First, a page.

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Surprise attack

National strawberry council faces opposition fromU.S. and importers.

By Tamara Leigh

he application for a national strawberry research and marketing council has taken a dramatic shift in recent months, as some of the major players from the United States have filed submissions against the proposal.


The strawberry grower associations from California and Florida, corporate players Driscoll’s and Dole, as well as the United States Department of Agriculture (USDA), submitted reports to the Farm Products Council of Canada before public hearings in April. Sharmin Gamiet, manager of the Fraser Valley Strawberry Growers Association, attended the public hearing in Vancouver on April 1.

“We are getting opposition from people I would have never considered,” says Gamiet. “I understand that the California Strawberry Growers Association has hired a lawyer to go through the proposal and determine how it contravenes the free trade act. The opposition to the national council is multi-tiered.”

The USDA’s submission opposes the proposal on two main points – first, that the objectives of the council would favour the promotion of domestically produced berries over imports and second, that because a huge majority of the berries sold in Canada is from the U.S., fees would be primarily collected from American companies, and drive up the price of berries for consumers.

“Your strawberry marketplace is composed of 86 per cent imported fruit (the vast majority coming from the U.S.),” says Ted Campbell, executive director of the Florida Strawberry Growers’ Association, in his submission. “Therefore your funding proposal draws $318,045 from Canada’s domestic growers and $1,907,630 from American producers. Under this scenario, foreign producers will provide $6 for every $1 that Canadians pay.”

Campbell says the cost will amount to berry producers in the Florida and California subsidizing the Canadian industry, and calls the proposed levy, “little more than a pseudo tariff, taxation without representation, and a potentially illegal trade barrier.” Despite the opposition reflected in written submissions, presenters at the Vancouver hearing were unanimously positive.

Ed McKim, chair of the B.C. Strawberry Growers’ Association, told the hearing: “Governments are cutting back all the time on the money in their budgets, and if you want a sustainable industry you have to have money. “Even with the funding available out there, you have to have matching dollars to trigger it. Having a national council with levies for research and promotion is one of the ways to do that.” According to McKim, the situation is urgent for Canadian strawberry growers, in an industry that is increasingly controlled by interests from the U.S. and others who are importing berries to the Canadian market.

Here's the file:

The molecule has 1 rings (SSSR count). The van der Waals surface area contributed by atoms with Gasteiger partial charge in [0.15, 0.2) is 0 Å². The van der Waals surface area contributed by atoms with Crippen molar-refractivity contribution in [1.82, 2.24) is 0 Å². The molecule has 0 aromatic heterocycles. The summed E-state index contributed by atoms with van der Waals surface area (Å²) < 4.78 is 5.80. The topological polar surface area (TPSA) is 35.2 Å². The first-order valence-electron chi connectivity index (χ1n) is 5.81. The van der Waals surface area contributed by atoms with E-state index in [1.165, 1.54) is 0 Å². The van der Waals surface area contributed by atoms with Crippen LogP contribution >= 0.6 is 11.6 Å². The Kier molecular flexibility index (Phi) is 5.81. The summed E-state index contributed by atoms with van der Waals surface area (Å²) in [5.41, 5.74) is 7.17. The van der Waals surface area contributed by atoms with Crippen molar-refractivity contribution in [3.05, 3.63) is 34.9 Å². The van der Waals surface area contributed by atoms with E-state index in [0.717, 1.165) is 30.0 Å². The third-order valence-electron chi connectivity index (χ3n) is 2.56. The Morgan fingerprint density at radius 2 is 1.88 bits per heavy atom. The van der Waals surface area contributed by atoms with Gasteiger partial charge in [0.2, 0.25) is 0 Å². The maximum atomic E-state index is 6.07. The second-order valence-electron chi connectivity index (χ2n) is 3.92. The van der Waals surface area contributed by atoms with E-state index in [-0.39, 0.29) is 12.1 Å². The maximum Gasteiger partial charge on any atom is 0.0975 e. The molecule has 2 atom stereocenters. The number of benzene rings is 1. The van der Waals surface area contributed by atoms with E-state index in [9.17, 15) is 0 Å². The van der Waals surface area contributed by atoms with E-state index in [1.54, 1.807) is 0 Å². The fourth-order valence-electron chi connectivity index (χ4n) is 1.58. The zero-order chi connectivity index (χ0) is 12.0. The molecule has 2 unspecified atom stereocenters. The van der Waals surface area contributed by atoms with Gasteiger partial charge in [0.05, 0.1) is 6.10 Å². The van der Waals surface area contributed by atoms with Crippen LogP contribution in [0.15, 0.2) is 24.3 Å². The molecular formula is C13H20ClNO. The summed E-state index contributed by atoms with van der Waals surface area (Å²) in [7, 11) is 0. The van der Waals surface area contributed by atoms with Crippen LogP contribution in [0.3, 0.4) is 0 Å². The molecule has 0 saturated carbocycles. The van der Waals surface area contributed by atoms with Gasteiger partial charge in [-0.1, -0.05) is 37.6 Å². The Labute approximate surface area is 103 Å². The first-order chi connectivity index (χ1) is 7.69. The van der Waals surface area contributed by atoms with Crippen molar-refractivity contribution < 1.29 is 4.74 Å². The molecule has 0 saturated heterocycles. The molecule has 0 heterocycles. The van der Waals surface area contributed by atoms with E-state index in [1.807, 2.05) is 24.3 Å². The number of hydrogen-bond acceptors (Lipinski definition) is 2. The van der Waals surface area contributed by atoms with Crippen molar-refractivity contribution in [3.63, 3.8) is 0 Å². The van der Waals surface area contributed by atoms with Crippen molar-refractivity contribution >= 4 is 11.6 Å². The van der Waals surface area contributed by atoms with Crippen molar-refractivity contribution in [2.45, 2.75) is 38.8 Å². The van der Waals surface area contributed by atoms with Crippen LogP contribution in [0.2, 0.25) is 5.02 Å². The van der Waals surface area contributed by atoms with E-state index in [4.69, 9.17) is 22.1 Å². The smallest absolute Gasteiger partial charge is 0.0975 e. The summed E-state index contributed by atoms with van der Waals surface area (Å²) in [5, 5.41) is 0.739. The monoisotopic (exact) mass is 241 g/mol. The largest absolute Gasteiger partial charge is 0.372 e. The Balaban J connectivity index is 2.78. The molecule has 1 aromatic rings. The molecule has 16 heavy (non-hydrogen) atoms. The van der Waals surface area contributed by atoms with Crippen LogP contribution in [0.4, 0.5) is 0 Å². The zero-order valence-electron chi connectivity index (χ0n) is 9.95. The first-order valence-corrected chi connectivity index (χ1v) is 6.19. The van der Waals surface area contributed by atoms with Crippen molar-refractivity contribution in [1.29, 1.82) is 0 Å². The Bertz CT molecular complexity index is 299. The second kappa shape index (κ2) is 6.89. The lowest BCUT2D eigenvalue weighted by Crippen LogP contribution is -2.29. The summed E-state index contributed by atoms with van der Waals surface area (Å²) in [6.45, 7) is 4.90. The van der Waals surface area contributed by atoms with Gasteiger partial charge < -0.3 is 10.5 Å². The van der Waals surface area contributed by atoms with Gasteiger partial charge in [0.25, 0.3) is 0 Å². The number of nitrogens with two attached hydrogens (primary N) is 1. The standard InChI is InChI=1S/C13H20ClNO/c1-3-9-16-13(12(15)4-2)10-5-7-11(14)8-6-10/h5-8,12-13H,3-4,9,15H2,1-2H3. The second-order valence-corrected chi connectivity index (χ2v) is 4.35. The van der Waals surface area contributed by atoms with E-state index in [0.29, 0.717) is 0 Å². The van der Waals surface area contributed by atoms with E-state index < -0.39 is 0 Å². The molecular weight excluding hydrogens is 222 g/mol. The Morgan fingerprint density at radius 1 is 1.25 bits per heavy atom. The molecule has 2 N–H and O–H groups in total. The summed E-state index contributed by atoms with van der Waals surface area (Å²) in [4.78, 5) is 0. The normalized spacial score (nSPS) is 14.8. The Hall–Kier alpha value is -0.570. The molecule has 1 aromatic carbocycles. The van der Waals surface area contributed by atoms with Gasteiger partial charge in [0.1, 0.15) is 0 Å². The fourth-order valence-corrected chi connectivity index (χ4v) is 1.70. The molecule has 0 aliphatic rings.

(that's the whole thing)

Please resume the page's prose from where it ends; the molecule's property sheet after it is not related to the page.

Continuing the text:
“Our backs are up against the wall. In my opinion, having a national council is good for all of Canada,” he says. “We have a stronger voice if everybody works together. If we want our industry to

8 British Columbia Berry Grower • Summer 2014

survive, we have to pull together and stick together to move forward.” Gamiet understands how outside interests could feel threatened by Canadian growers wanting to form a national association, but says increasing domestic promotion is good for everyone in the industry.

“If you form national agencies, you’re taking control of your own industry and they recognize that,” says Gamiet. “We want to form these agencies to increase consumption of berries, and if we increase the consumption per person, the production has to go up to meet that demand.”

“We acknowledge that Canadian domestic production can not meet that demand, so we will still have to get berries from foreign producers. In the end, we’ll be bringing more berries in, so the importers and distributors benefit,” she adds.

With the public hearings completed, the industry now has to wait for the decision of the Farm Products Council of Canada. Its decision will go forward as a recommendation to the federal minister of agriculture, but there is no telling how long it will take for the council or the minister to decide on the matter.

Public hearings for a proposed national raspberry council were completed in November, and there was still no decision as of the end of April. “I know there are other commodities, potato growers, apple growers, pork producers, wanting to do the same thing, so how they rule on raspberries and strawberries impacts the other commodity groups,” Gamiet explains. “This decision will impact all of other commodities, so they are taking their time with it.

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